If you’ve been keeping up with all the Poly Means Many posts so far, by now you’ll have a pretty good idea of how non-monogamous relationships work in theory. But we all know that putting a theory into practise can be tricky, especially where relationships are concerned! After all, people rarely do what we expect them to 100% of the time. Just as every monogamous couple has issues with things their partner does and doesn’t do – however small – polyamorous folk have the same issues. Having more than one partner doesn’t automatically mean there will be more drama in your life though, as that depends on the personalities of the people involved, so the daily life of a poly person is often not that different to that of a monogamous person who has lots of friends. OK, so there is the added aspect of sex between some of those people, but not all the time. Believe it or not, you can’t assume that someone who’s polyamorous is having way more sex than you. Most relationships are so much more than physical, so why should we be any different?
As far as I’m concerned, making it work involves three main aspects: time management, keeping your word, plus a bit of give and take. Good use of diaries is essential for effective time management, and sharing your Google Calendar with your partners, lovers and metamours is an easy way of doing that. At a glance you can see when a date night could be scheduled in, when a lover is out of town with their domestic partner, or when a group of you are free to have dinner or see a show. However, it’s all too easy to rely solely on the calendar and forget that you’re dealing with human beings who have emotions. Sometimes it’s best to mention dates with other people (especially someone new) to a partner directly rather than letting them see it in the diary first. Everyone likes to know where they stand so, if there is any doubt on this, it can be best to clarify. After all, just because you’re spending time with someone new, doesn’t necessarily mean you’ll have less time for them, right?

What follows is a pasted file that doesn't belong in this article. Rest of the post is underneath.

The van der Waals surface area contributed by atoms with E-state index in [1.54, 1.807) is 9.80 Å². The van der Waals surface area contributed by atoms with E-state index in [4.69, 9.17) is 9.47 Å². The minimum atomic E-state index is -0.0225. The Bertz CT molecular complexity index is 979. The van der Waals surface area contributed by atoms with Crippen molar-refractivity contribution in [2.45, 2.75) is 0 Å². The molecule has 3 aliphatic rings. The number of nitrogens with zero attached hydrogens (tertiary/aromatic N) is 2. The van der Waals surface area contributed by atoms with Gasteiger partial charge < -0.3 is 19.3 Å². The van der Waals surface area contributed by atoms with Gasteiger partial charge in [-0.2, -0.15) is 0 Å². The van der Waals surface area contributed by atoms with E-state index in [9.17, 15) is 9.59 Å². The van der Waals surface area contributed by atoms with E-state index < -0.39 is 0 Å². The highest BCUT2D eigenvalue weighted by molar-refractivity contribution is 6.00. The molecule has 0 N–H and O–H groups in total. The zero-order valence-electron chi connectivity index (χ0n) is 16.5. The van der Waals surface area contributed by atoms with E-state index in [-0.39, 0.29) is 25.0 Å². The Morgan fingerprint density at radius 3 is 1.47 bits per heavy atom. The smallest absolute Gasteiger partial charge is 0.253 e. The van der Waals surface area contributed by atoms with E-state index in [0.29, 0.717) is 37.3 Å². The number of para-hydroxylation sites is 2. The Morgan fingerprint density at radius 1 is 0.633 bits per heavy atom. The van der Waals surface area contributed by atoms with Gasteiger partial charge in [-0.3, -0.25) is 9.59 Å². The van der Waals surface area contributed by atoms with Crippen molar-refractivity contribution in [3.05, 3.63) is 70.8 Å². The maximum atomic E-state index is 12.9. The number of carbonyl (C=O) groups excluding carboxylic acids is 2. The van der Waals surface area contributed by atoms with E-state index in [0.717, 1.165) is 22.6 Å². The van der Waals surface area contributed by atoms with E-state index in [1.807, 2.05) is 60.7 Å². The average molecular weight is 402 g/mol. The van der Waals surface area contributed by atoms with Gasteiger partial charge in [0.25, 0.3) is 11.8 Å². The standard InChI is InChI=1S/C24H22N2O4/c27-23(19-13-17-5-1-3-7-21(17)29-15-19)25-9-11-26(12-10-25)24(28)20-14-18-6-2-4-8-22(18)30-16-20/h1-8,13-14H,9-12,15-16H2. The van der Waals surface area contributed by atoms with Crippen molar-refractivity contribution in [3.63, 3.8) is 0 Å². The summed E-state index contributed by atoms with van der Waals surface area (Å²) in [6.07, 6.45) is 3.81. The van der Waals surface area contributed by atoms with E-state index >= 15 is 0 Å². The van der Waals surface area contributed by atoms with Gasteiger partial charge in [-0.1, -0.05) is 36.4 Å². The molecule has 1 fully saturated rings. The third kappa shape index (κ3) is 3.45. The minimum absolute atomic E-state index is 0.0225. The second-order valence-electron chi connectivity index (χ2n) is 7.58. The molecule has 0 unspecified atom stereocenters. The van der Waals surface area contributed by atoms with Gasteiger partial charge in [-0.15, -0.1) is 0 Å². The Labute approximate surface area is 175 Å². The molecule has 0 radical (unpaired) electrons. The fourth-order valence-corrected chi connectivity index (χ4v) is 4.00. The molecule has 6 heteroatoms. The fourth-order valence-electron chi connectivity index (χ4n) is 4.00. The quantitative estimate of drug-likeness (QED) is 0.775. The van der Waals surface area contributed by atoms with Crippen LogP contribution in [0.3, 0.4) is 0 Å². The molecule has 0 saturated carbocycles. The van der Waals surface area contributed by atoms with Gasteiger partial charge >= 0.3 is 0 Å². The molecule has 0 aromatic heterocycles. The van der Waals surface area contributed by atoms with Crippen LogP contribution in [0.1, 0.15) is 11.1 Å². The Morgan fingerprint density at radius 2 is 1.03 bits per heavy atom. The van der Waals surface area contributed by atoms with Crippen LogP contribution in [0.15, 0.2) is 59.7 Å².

Making plans and sticking to them is absolutely vital. Everyone has to postpone/cancel once in a while, but it can become impossible to manage three or more online diaries if someone keeps changing their plans. Also, cancelling a date with one partner to spend time with another, or saying “you don’t mind if X tags along too, do you?” is only really acceptable in emergency situations. Just as anyone would probably be fine having plans cancelled by a friend who needed to provide emotional support in a crisis or look after a sick loved one, but would resent being dumped at the last minute by a best friend who decides their new lover is more interesting, poly folk need to know where to draw the line. A bit of give and take is always necessary in relationships, but even more so when you add in more people. It may be your regular date night but, if your girlfriend’s lover has just lost her job, it’s easy to see why she’d want to cancel.
So, essentially, polyamorous relationships work just like any other relationships between larger groups of people. They can be like family units or close knit friendship groups. There are sometimes misunderstandings, hurt feelings and arguments, but most of the time it’s just adults going about their lives. Monogamy is a concept so ingrained in our society that it can be tricky to see that anything different to that isn’t necessarily exciting, depraved or emotionally damaging. Most of the time, it’s just a different version of “normal”.
Poly Means Many: There are many aspects of polyamory. Each month six bloggers – ALBJ, An Open Book, More Than Nuclear, One Sub’s Mission, Post Modern Sleaze, and Rarely Wears Lipstick – will write about their views on one of them.